The CEO of Sun Microsystems has asked the SEC to address the issue of whether blog postings can constitute the public dissemination of information necessary to comply with SEC Regulation FD. It's a timely issue, and the legal impact of this vehicle for shareholder communications needs to be addressed by the SEC as more and more CEOs take to the blogging world. The letter to the SEC is here.
Here's the dilemma: Reg FD was drafted to prevent selective disclosure and ensure a level playing field for all types of investors. At the time it was drafted, the SEC was concerned that analysts were privy to information before it reached most other investors. FD attempted to correct this by requiring simultaneous dissemination of information of material information to all investors. Many companies accomplish this through earnings calls that are now open to the public and the filing of press releases on a Form 8-K.
Because Reg FD does not address a shareholder communication vehicle like Jonathan Schwartz's blog, many CEOs are reluctant to use blogs to communicate with shareholders. It doesn't make much sense to file an 8-K every time your CEO posts a blog entry.
I can see a few problems with allowing blogs to be considered compliant with Reg FD, but there may be ways around the problems. Here are some of the issues the come to mind:
1. How will investors know whether a blog is legitimately the CEO's blog?
2. How can the CEO's blog (which would perhaps be deemed Reg FD compliant) be distinguished from the software engineer's personal blog that also addresses company issues?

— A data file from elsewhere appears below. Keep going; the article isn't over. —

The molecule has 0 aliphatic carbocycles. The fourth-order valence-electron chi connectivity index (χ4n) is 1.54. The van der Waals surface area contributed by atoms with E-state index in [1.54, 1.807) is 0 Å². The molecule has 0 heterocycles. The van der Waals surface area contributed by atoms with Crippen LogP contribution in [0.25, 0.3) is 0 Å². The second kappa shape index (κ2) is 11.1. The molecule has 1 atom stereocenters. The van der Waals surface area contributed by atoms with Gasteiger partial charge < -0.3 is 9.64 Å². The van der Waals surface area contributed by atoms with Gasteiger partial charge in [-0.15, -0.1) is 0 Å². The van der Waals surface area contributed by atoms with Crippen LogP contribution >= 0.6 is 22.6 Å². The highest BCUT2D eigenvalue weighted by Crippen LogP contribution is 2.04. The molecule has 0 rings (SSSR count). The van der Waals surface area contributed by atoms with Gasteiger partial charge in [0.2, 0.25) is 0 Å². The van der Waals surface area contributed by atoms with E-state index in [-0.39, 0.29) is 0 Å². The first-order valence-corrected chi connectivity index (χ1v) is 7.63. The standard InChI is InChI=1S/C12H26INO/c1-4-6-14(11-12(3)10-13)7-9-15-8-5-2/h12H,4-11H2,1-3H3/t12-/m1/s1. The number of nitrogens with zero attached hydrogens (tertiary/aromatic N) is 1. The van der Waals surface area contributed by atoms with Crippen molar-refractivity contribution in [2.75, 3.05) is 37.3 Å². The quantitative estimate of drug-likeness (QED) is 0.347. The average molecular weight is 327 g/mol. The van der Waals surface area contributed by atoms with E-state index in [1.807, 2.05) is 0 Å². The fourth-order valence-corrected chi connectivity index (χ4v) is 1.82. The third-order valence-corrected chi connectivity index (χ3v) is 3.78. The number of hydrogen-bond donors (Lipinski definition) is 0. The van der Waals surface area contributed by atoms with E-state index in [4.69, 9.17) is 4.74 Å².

3. Are RSS feeds reliable enough for journalists and serious investors?
4. What is the security of the blog? Could others access the CEO's blog in some way and post messages there?
5. What if "false and misleading information" is posted in a blog? Who, besides the CEO, would have liability for the information? The audit committee might review 10-Qs prior to filing; it would have neither the time nor the inclination to review blog postings.
6. If the information is truly material, it seems that one way for the company to flag this is to make a filing on a Form 8-K. Otherwise, investors just have to guess about whether the information is material.
7. If CEOs take to blogging, they may have to give up one of the most attractive features of blogging -- the ability to sort of think outloud in a candid manner. After all, an unguarded comment of the type that we bloggers make from time to time, could be career limiting.